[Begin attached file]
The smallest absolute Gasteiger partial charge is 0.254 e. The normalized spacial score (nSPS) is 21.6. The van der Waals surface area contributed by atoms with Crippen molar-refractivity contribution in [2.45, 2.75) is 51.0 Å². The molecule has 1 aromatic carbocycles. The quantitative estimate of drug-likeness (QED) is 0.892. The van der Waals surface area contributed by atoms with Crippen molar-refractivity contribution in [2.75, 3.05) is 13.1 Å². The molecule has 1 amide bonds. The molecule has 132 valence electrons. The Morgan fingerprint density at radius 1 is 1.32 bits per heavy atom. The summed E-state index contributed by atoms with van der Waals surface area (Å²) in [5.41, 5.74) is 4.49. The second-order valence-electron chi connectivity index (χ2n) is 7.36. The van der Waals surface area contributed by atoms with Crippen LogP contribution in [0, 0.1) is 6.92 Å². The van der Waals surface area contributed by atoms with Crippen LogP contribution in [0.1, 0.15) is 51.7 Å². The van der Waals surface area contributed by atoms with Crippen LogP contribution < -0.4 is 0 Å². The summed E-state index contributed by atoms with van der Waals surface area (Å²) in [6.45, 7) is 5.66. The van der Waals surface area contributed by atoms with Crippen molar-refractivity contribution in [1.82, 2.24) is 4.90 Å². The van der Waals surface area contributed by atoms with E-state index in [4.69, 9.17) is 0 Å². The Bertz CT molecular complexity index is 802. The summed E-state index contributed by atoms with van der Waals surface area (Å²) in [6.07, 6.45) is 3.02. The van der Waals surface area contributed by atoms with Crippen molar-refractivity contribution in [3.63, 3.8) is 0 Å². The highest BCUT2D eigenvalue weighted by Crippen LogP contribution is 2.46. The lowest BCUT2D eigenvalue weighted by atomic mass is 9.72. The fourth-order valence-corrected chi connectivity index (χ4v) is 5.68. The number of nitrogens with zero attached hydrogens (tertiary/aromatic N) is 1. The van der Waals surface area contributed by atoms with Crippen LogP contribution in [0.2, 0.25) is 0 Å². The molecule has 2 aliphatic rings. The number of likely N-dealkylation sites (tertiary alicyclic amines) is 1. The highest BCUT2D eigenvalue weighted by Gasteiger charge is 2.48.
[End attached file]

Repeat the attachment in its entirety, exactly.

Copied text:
The smallest absolute Gasteiger partial charge is 0.254 e. The normalized spacial score (nSPS) is 21.6. The van der Waals surface area contributed by atoms with Crippen molar-refractivity contribution in [2.45, 2.75) is 51.0 Å². The molecule has 1 aromatic carbocycles. The quantitative estimate of drug-likeness (QED) is 0.892. The van der Waals surface area contributed by atoms with Crippen molar-refractivity contribution in [2.75, 3.05) is 13.1 Å². The molecule has 1 amide bonds. The molecule has 132 valence electrons. The Morgan fingerprint density at radius 1 is 1.32 bits per heavy atom. The summed E-state index contributed by atoms with van der Waals surface area (Å²) in [5.41, 5.74) is 4.49. The second-order valence-electron chi connectivity index (χ2n) is 7.36. The van der Waals surface area contributed by atoms with Crippen LogP contribution in [0, 0.1) is 6.92 Å². The van der Waals surface area contributed by atoms with Crippen LogP contribution in [0.1, 0.15) is 51.7 Å². The van der Waals surface area contributed by atoms with Crippen LogP contribution < -0.4 is 0 Å². The summed E-state index contributed by atoms with van der Waals surface area (Å²) in [6.45, 7) is 5.66. The van der Waals surface area contributed by atoms with Crippen molar-refractivity contribution in [1.82, 2.24) is 4.90 Å². The van der Waals surface area contributed by atoms with E-state index in [4.69, 9.17) is 0 Å². The Bertz CT molecular complexity index is 802. The summed E-state index contributed by atoms with van der Waals surface area (Å²) in [6.07, 6.45) is 3.02. The van der Waals surface area contributed by atoms with Crippen molar-refractivity contribution in [3.63, 3.8) is 0 Å². The highest BCUT2D eigenvalue weighted by Crippen LogP contribution is 2.46. The lowest BCUT2D eigenvalue weighted by atomic mass is 9.72. The fourth-order valence-corrected chi connectivity index (χ4v) is 5.68. The number of nitrogens with zero attached hydrogens (tertiary/aromatic N) is 1. The van der Waals surface area contributed by atoms with Crippen LogP contribution in [0.2, 0.25) is 0 Å². The molecule has 2 aliphatic rings. The number of likely N-dealkylation sites (tertiary alicyclic amines) is 1. The highest BCUT2D eigenvalue weighted by Gasteiger charge is 2.48.